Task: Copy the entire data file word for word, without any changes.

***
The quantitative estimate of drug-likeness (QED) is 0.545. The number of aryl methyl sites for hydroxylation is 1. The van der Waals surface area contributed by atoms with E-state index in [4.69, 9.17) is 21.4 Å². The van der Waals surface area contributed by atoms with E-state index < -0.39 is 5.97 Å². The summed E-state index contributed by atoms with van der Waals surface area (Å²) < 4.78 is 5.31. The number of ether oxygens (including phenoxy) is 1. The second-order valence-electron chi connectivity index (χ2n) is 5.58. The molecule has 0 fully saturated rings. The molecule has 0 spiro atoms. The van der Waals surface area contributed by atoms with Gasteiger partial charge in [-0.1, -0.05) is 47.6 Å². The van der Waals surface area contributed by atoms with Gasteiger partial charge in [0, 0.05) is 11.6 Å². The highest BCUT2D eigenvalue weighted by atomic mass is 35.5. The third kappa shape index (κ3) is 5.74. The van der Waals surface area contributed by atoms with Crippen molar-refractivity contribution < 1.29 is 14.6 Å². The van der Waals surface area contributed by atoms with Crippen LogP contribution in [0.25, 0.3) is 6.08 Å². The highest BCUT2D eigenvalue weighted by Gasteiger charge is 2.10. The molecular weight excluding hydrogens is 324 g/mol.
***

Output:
The quantitative estimate of drug-likeness (QED) is 0.545. The number of aryl methyl sites for hydroxylation is 1. The van der Waals surface area contributed by atoms with E-state index in [4.69, 9.17) is 21.4 Å². The van der Waals surface area contributed by atoms with E-state index < -0.39 is 5.97 Å². The summed E-state index contributed by atoms with van der Waals surface area (Å²) < 4.78 is 5.31. The number of ether oxygens (including phenoxy) is 1. The second-order valence-electron chi connectivity index (χ2n) is 5.58. The molecule has 0 fully saturated rings. The molecule has 0 spiro atoms. The van der Waals surface area contributed by atoms with Gasteiger partial charge in [-0.1, -0.05) is 47.6 Å². The van der Waals surface area contributed by atoms with Gasteiger partial charge in [0, 0.05) is 11.6 Å². The highest BCUT2D eigenvalue weighted by atomic mass is 35.5. The third kappa shape index (κ3) is 5.74. The van der Waals surface area contributed by atoms with Crippen molar-refractivity contribution < 1.29 is 14.6 Å². The van der Waals surface area contributed by atoms with Crippen LogP contribution in [0.25, 0.3) is 6.08 Å². The highest BCUT2D eigenvalue weighted by Gasteiger charge is 2.10. The molecular weight excluding hydrogens is 324 g/mol.